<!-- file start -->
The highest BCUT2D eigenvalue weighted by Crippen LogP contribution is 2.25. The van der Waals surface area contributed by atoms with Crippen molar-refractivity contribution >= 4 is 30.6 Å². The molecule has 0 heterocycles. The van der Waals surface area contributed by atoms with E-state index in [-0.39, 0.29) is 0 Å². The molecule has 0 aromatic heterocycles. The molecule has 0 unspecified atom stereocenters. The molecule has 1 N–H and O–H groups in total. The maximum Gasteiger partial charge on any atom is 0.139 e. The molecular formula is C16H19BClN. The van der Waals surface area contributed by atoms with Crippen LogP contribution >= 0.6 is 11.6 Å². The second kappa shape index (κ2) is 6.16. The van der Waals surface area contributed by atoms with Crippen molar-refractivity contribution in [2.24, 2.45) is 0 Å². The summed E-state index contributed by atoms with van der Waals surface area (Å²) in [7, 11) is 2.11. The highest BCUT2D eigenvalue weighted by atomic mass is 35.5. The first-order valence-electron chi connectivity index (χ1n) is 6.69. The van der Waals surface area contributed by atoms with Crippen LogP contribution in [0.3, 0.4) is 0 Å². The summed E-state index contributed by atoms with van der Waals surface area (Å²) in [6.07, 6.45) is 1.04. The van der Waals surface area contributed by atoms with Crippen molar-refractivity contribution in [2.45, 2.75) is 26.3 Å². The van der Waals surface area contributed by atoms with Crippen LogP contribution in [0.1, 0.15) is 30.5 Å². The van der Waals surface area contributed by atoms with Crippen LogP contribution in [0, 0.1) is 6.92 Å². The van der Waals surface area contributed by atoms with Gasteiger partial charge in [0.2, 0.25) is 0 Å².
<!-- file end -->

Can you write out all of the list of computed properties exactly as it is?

The highest BCUT2D eigenvalue weighted by Crippen LogP contribution is 2.25. The van der Waals surface area contributed by atoms with Crippen molar-refractivity contribution >= 4 is 30.6 Å². The molecule has 0 heterocycles. The van der Waals surface area contributed by atoms with E-state index in [-0.39, 0.29) is 0 Å². The molecule has 0 aromatic heterocycles. The molecule has 0 unspecified atom stereocenters. The molecule has 1 N–H and O–H groups in total. The maximum Gasteiger partial charge on any atom is 0.139 e. The molecular formula is C16H19BClN. The van der Waals surface area contributed by atoms with Crippen LogP contribution >= 0.6 is 11.6 Å². The second kappa shape index (κ2) is 6.16. The van der Waals surface area contributed by atoms with Crippen molar-refractivity contribution in [2.24, 2.45) is 0 Å². The summed E-state index contributed by atoms with van der Waals surface area (Å²) in [7, 11) is 2.11. The highest BCUT2D eigenvalue weighted by atomic mass is 35.5. The first-order valence-electron chi connectivity index (χ1n) is 6.69. The van der Waals surface area contributed by atoms with Crippen LogP contribution in [0.3, 0.4) is 0 Å². The summed E-state index contributed by atoms with van der Waals surface area (Å²) in [6.07, 6.45) is 1.04. The van der Waals surface area contributed by atoms with Crippen molar-refractivity contribution in [2.45, 2.75) is 26.3 Å². The van der Waals surface area contributed by atoms with Crippen LogP contribution in [0.1, 0.15) is 30.5 Å². The van der Waals surface area contributed by atoms with Crippen LogP contribution in [0, 0.1) is 6.92 Å². The van der Waals surface area contributed by atoms with Gasteiger partial charge in [0.2, 0.25) is 0 Å².